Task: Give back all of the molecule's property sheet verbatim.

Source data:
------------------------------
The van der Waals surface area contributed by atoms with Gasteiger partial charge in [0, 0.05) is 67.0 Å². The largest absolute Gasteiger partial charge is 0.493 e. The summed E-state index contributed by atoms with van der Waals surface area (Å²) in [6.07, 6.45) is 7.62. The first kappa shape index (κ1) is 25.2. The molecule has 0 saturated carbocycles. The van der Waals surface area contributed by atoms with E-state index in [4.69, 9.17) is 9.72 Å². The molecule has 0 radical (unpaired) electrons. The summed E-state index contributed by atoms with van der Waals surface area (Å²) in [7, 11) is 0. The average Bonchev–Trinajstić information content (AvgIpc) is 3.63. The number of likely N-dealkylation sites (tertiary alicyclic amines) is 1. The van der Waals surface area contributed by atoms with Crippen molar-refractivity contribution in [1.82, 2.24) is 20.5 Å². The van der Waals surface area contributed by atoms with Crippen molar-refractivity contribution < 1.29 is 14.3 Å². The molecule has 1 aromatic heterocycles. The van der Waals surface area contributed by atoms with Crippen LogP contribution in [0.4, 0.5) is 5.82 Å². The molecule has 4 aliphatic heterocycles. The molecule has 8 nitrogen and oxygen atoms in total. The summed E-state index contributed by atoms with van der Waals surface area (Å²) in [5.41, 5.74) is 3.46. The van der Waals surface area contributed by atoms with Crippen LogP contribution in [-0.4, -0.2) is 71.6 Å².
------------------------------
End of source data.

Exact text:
The van der Waals surface area contributed by atoms with Gasteiger partial charge in [0, 0.05) is 67.0 Å². The largest absolute Gasteiger partial charge is 0.493 e. The summed E-state index contributed by atoms with van der Waals surface area (Å²) in [6.07, 6.45) is 7.62. The first kappa shape index (κ1) is 25.2. The molecule has 0 saturated carbocycles. The van der Waals surface area contributed by atoms with E-state index in [4.69, 9.17) is 9.72 Å². The molecule has 0 radical (unpaired) electrons. The summed E-state index contributed by atoms with van der Waals surface area (Å²) in [7, 11) is 0. The average Bonchev–Trinajstić information content (AvgIpc) is 3.63. The number of likely N-dealkylation sites (tertiary alicyclic amines) is 1. The van der Waals surface area contributed by atoms with Crippen molar-refractivity contribution in [1.82, 2.24) is 20.5 Å². The van der Waals surface area contributed by atoms with Crippen molar-refractivity contribution < 1.29 is 14.3 Å². The molecule has 1 aromatic heterocycles. The van der Waals surface area contributed by atoms with Crippen LogP contribution in [0.4, 0.5) is 5.82 Å². The molecule has 4 aliphatic heterocycles. The molecule has 8 nitrogen and oxygen atoms in total. The summed E-state index contributed by atoms with van der Waals surface area (Å²) in [5.41, 5.74) is 3.46. The van der Waals surface area contributed by atoms with Crippen LogP contribution in [-0.4, -0.2) is 71.6 Å².